Each half, as part of our outlook for the coming six months, we provide a set of “non-predictions” for things we think will not happen in the coming half. Often, predicting what won’t happen is somewhat easier than predicting what will happen. This helps narrow the focus of what to look for in the coming half. In January, we outlined five “anti-forecasts” that we reviewed in our latest Half Yearly report for our Global Opportunities Fund.
If you are interested in better forecasting – and if you invest in markets yourself you should be! – then the Harvard Business Review put together a nice article listing the six most important rules for effective forecasting and we have recommended this book (Superforecasting) before.
HIT! With oil falling from $56 to $48 over the half, or 14%, this was a successful call. We wrote that the issue for OPEC was likely to be the rapid response from US shale oil. So it transpired that OPEC cuts failed to offset US production increases.
Source: Bloomberg, Team analysis
MISS! Emerging Markets outperformed Pakistan by over 25% over the half. In markets, sometimes it’s “better to travel than arrive”, and the local sellers have outweighed any prospective pick-up of inflows from Pakistan’s promotion to Emerging Market status. Increased taxes in Pakistan on capital and a currency devaluation also haven’t helped nor has an investigation into the Prime Minister.
MISS! The economic uncertainty index we used here actually fell over the half. Whilst hard to pin a reason on why, given a potential impeachment in the US, successful French and Dutch election victories for mainstream parties probably helped.
HIT! Japan and Europe remain in their negative rate settings. The Trump spike in yields abated over the half and the year on year effects from the oil price increase have turned negative, leading to lower CPI. This means they are unlikely to be hiking soon.
HIT! Europe rose 14% in USD terms versus 8% for the US market over the half. Most of what we outlined played out: GDP data improved and money flowed in searching out the cheap valuations. What was somewhat unexpected was this was done with a stronger Euro, breaking the nexus of the inversely relationship between the Euro (fall) and local markets (rise).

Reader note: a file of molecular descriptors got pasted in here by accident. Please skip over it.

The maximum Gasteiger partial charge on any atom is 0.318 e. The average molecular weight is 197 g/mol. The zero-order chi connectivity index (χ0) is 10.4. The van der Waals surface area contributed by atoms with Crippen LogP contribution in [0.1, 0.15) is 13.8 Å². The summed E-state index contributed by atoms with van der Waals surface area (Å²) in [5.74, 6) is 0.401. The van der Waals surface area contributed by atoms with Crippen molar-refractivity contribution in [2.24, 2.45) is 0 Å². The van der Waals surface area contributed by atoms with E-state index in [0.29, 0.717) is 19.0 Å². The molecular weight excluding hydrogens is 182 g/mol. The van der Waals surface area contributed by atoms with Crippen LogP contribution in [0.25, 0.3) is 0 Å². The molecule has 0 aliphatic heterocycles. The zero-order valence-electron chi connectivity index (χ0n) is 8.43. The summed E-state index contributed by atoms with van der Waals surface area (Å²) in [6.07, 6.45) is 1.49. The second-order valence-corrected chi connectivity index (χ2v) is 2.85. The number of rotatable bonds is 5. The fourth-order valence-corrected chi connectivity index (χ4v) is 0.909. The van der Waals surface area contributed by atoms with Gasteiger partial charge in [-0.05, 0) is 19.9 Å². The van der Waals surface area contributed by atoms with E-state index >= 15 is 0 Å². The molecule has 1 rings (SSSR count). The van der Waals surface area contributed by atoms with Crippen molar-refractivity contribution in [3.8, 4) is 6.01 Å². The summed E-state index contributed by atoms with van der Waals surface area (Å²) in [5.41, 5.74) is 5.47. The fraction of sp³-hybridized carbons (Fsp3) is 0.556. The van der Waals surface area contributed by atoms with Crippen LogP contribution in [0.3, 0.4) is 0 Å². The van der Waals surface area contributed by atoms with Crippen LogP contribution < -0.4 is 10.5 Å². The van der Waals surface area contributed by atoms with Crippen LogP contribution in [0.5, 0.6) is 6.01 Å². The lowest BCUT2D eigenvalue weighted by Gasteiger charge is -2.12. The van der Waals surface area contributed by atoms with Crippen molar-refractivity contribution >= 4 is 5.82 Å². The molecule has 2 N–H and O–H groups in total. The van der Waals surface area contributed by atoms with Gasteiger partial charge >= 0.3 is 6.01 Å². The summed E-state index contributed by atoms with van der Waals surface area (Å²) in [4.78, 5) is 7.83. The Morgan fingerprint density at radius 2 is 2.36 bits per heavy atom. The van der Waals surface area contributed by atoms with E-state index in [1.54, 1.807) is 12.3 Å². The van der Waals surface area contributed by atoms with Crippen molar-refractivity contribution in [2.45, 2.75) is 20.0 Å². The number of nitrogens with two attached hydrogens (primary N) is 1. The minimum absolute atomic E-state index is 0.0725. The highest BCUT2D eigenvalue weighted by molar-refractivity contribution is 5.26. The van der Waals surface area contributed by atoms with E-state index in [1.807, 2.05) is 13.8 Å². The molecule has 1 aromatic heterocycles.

The good news is that 3/5 is a decent hit rate for the half. The bad news was the Fund closed out some of the winning positions earlier in the half, thus not fully maximising gains from these calls.
So here are our predictions of what WON’T happen by December 31st, 2017.
Goldman Sachs recently published a fascinating statistic on Emerging Markets volatility, noting that every year there has been at least a 10% fall, without fail. With Emerging Markets up 18% already this year, we’ll back history to hold true to form and see at least a 10% fall from here, that will see Emerging Markets up for the calendar year, but lower than their highs.
The market is pricing in a very small chance of a rate cut this year. We think the hurdle for the RBA to cut rates here is very high, given its concerns about the housing bubble. Next year it will probably have to cut, but find itself cutting too little and then too late.
Ongoing monetary and regulatory tightening is seen as one of the largest risks to global financial markets. The tightening is a deliberate policy move to help manage the leverage in the economy. The Chinese Central Bank and regulators have a handful of powerful levers at their disposal as well as political sway on bank lending and are well placed to manage this stage of their ongoing transition. Scored by credit not widening beyond 8% over Government yields.
Bond market yields remain low by historical standards. While Central Bank money printing is often blamed, the structural low growth low inflation world explains most of the current levels. With the Federal Reserve on a steady and predictable course, only strong inflationary pressures or rising productivity could provoke a material sell-off in bond markets. US 10 year yields will not finish the half over 3.25%.
As we noted in a series of blogs in recent weeks, the mind set in Tokyo has gone from the hubris of the 1980s to a state of permanent gloom. We believe low valuations and low expectations, plus signs we are on the verge of a pick-up in wage levels could see the start of some material and maybe protracted outperformance for Japanese equity markets.
Subscribe now to get the latest reports and insights from
Morphic Asset Management.